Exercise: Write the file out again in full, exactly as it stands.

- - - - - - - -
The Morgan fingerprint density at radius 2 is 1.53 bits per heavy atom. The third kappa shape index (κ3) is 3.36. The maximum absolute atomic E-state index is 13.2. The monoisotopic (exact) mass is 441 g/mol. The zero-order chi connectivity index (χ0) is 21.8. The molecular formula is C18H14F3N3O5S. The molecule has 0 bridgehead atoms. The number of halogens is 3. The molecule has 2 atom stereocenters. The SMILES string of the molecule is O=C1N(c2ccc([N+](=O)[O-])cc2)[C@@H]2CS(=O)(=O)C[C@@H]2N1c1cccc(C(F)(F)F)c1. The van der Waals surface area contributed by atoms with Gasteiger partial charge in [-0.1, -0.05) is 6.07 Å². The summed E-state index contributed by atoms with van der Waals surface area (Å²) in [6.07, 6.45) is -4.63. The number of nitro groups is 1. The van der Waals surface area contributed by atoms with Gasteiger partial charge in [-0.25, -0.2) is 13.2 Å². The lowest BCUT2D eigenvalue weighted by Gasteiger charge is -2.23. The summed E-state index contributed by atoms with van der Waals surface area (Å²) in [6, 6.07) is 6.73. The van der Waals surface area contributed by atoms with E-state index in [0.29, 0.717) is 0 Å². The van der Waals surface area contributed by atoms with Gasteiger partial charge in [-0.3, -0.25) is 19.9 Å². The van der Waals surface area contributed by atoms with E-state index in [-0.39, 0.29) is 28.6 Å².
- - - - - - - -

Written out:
The Morgan fingerprint density at radius 2 is 1.53 bits per heavy atom. The third kappa shape index (κ3) is 3.36. The maximum absolute atomic E-state index is 13.2. The monoisotopic (exact) mass is 441 g/mol. The zero-order chi connectivity index (χ0) is 21.8. The molecular formula is C18H14F3N3O5S. The molecule has 0 bridgehead atoms. The number of halogens is 3. The molecule has 2 atom stereocenters. The SMILES string of the molecule is O=C1N(c2ccc([N+](=O)[O-])cc2)[C@@H]2CS(=O)(=O)C[C@@H]2N1c1cccc(C(F)(F)F)c1. The van der Waals surface area contributed by atoms with Gasteiger partial charge in [-0.1, -0.05) is 6.07 Å². The summed E-state index contributed by atoms with van der Waals surface area (Å²) in [6.07, 6.45) is -4.63. The number of nitro groups is 1. The van der Waals surface area contributed by atoms with Gasteiger partial charge in [-0.25, -0.2) is 13.2 Å². The lowest BCUT2D eigenvalue weighted by Gasteiger charge is -2.23. The summed E-state index contributed by atoms with van der Waals surface area (Å²) in [6, 6.07) is 6.73. The van der Waals surface area contributed by atoms with E-state index in [0.29, 0.717) is 0 Å². The van der Waals surface area contributed by atoms with Gasteiger partial charge in [-0.3, -0.25) is 19.9 Å². The van der Waals surface area contributed by atoms with E-state index in [-0.39, 0.29) is 28.6 Å².